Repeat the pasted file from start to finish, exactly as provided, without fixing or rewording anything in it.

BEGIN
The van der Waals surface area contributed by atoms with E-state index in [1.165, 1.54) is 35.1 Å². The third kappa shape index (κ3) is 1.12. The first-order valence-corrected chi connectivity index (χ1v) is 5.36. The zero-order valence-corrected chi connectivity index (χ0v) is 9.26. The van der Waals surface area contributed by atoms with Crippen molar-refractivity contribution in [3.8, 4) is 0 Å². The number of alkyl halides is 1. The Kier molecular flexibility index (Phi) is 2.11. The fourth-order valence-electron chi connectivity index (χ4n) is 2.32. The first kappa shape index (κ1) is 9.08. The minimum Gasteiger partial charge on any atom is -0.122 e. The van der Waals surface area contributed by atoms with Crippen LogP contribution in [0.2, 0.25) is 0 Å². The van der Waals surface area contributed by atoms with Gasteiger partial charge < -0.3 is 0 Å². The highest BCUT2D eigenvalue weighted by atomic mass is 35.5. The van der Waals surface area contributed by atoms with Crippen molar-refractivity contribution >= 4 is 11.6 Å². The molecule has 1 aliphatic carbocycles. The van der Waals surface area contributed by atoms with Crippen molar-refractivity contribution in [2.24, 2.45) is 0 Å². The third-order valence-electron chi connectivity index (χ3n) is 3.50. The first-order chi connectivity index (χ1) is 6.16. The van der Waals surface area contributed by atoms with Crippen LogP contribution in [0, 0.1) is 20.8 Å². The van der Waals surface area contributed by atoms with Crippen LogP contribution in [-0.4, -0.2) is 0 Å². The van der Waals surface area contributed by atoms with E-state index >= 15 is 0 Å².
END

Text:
The van der Waals surface area contributed by atoms with E-state index in [1.165, 1.54) is 35.1 Å². The third kappa shape index (κ3) is 1.12. The first-order valence-corrected chi connectivity index (χ1v) is 5.36. The zero-order valence-corrected chi connectivity index (χ0v) is 9.26. The van der Waals surface area contributed by atoms with Crippen molar-refractivity contribution in [3.8, 4) is 0 Å². The number of alkyl halides is 1. The Kier molecular flexibility index (Phi) is 2.11. The fourth-order valence-electron chi connectivity index (χ4n) is 2.32. The first kappa shape index (κ1) is 9.08. The minimum Gasteiger partial charge on any atom is -0.122 e. The van der Waals surface area contributed by atoms with Crippen LogP contribution in [0.2, 0.25) is 0 Å². The van der Waals surface area contributed by atoms with Gasteiger partial charge < -0.3 is 0 Å². The highest BCUT2D eigenvalue weighted by atomic mass is 35.5. The van der Waals surface area contributed by atoms with Crippen molar-refractivity contribution >= 4 is 11.6 Å². The molecule has 1 aliphatic carbocycles. The van der Waals surface area contributed by atoms with Crippen molar-refractivity contribution in [2.24, 2.45) is 0 Å². The third-order valence-electron chi connectivity index (χ3n) is 3.50. The first-order chi connectivity index (χ1) is 6.16. The van der Waals surface area contributed by atoms with Crippen LogP contribution in [0, 0.1) is 20.8 Å². The van der Waals surface area contributed by atoms with Crippen LogP contribution in [-0.4, -0.2) is 0 Å². The van der Waals surface area contributed by atoms with E-state index >= 15 is 0 Å².